From the passion of the letters about Hassinger’s story, it seems that everyone has an opinion about food. And what is acceptable to one may be anathema to another. Rich Patterson of Cedar Rapids, Iowa, lives close to the land and acquires meat by hunting deer. “My family has switched from mass produced meats that come at high environmental cost to local deer meat produced at no environmental cost,” he wrote.
Tess Loewen of Athens, Georgia, on the other hand, who has been a vegetarian for thirty-five years, decries all animal suffering, quoting Mahatma Gandhi: “The most violent weapon on earth is the table fork,” she wrote.
Galen Guengerich’s essay on gratitude inspired some readers to reflect with gratitude on their own lives: “Gratitude has been at the heart of my life,” wrote Alfonso Varon of Plainfield, New Jersey, “being able to immigrate to the U.S., being happily married for fifty-four years, being the father of three wonderful children, being in relatively good health at 79, being a UU, and much more.”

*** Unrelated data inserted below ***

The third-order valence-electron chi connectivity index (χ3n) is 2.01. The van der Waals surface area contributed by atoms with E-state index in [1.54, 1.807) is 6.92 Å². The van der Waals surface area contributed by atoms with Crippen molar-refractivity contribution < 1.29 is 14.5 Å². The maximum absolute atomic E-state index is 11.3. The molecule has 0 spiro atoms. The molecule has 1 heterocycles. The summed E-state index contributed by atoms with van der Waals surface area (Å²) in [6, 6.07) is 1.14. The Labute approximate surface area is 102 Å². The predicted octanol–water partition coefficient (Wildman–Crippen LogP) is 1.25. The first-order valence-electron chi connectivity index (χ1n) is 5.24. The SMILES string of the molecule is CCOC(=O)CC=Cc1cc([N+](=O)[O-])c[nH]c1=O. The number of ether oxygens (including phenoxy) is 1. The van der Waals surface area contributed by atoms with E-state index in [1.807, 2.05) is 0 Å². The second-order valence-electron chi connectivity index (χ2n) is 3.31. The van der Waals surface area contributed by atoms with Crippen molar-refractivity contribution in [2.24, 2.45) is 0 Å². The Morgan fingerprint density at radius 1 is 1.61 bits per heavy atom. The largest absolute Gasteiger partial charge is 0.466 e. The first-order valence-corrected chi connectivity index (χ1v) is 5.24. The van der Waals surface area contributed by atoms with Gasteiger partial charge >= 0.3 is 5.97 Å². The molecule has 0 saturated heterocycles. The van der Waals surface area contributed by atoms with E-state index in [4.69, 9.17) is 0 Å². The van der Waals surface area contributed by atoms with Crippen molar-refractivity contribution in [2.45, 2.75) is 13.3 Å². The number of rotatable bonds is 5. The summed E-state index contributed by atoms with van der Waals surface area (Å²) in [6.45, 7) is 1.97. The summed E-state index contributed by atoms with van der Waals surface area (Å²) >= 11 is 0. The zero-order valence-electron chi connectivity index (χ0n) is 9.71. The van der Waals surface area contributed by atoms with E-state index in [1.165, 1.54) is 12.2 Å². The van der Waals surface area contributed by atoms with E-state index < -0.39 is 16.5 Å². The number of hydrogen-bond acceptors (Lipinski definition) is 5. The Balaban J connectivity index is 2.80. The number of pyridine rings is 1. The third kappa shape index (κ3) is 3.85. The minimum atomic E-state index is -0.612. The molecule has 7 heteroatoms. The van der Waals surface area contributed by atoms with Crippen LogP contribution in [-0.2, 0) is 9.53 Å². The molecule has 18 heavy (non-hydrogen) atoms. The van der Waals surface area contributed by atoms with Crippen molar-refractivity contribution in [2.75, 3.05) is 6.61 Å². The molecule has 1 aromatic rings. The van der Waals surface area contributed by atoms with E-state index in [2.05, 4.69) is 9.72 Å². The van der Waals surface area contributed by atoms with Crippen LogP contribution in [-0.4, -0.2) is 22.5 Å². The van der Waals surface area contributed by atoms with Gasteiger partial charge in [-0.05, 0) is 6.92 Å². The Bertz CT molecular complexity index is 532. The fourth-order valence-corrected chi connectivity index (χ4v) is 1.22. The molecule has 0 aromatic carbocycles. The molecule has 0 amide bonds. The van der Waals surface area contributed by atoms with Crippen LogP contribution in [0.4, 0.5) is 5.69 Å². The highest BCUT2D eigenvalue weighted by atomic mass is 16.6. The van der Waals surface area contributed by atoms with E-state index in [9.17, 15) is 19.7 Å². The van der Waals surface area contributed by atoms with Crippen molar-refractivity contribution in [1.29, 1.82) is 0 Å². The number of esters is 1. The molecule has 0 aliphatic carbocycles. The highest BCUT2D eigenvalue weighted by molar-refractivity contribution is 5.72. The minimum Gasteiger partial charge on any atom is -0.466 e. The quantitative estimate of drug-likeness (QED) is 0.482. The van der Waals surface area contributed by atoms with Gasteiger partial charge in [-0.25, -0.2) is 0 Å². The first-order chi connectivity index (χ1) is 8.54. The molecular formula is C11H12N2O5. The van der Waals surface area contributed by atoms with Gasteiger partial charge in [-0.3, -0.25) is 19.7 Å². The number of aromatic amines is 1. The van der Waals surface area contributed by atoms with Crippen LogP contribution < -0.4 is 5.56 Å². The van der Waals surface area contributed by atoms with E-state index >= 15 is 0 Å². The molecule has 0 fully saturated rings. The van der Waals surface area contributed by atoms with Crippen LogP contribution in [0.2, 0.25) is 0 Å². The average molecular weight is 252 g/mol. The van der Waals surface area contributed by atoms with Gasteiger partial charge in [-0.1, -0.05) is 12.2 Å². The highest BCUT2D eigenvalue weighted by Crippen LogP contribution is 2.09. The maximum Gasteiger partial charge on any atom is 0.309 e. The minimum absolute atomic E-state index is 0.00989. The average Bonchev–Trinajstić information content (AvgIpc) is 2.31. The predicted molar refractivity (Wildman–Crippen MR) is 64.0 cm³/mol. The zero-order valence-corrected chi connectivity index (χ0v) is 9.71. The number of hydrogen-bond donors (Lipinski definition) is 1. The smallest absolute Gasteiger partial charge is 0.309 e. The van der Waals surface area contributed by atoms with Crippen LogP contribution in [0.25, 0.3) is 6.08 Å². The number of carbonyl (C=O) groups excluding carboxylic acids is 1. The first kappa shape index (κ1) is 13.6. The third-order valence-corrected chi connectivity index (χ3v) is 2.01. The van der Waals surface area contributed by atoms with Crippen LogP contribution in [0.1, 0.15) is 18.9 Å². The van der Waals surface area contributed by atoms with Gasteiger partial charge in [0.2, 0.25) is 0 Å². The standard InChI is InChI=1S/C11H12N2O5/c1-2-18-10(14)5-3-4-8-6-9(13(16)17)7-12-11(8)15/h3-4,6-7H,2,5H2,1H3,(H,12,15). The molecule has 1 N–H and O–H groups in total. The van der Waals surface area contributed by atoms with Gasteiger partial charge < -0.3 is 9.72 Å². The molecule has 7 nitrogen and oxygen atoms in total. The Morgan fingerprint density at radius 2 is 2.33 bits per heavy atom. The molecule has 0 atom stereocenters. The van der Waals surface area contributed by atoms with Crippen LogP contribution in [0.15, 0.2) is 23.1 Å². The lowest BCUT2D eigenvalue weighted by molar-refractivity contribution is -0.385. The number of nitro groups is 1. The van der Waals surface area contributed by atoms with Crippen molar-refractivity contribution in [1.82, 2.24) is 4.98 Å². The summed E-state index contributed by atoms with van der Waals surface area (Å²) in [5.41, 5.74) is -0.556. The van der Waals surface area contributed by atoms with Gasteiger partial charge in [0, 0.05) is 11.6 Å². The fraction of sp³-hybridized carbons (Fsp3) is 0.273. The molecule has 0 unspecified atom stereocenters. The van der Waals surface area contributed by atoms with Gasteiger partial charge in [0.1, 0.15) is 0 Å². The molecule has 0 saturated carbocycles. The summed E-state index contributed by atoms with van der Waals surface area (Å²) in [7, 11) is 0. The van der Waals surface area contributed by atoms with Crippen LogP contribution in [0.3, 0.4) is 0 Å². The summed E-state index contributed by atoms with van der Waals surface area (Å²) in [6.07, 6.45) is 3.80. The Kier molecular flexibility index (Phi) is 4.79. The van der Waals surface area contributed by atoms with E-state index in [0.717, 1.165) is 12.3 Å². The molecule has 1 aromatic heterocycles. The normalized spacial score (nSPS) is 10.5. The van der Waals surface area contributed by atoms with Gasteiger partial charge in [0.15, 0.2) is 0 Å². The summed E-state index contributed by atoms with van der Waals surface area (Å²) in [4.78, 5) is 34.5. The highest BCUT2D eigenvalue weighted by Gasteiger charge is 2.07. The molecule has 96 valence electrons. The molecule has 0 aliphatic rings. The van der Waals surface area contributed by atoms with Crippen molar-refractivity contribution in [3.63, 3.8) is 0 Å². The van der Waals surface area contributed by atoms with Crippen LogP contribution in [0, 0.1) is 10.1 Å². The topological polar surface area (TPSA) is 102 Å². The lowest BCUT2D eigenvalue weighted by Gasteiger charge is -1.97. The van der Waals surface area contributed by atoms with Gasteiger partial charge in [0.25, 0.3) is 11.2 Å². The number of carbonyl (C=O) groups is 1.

In addition, we received four letters on UUA President William G. Sinkford’s “Our Calling” column on revisioning the UUA’s Purposes. Bill Puka of Lexington, Massachusetts, suggests that the Principles are memorable because they “point the path to admirable, even noble living as a person” while the Purposes “concern mere organizational management.”
We also registered a complaint from the Rev. Shirley Ranck of North Shore Unitarian Church in West Vancouver, British Columbia, charging that the Reflections piece “Great Art and the Gods” was sexist. “What about great art and goddesses?” she wrote. “And don’t try to say that the word ‘god’ is neutral. It is still overwhelmingly assumed to be male.”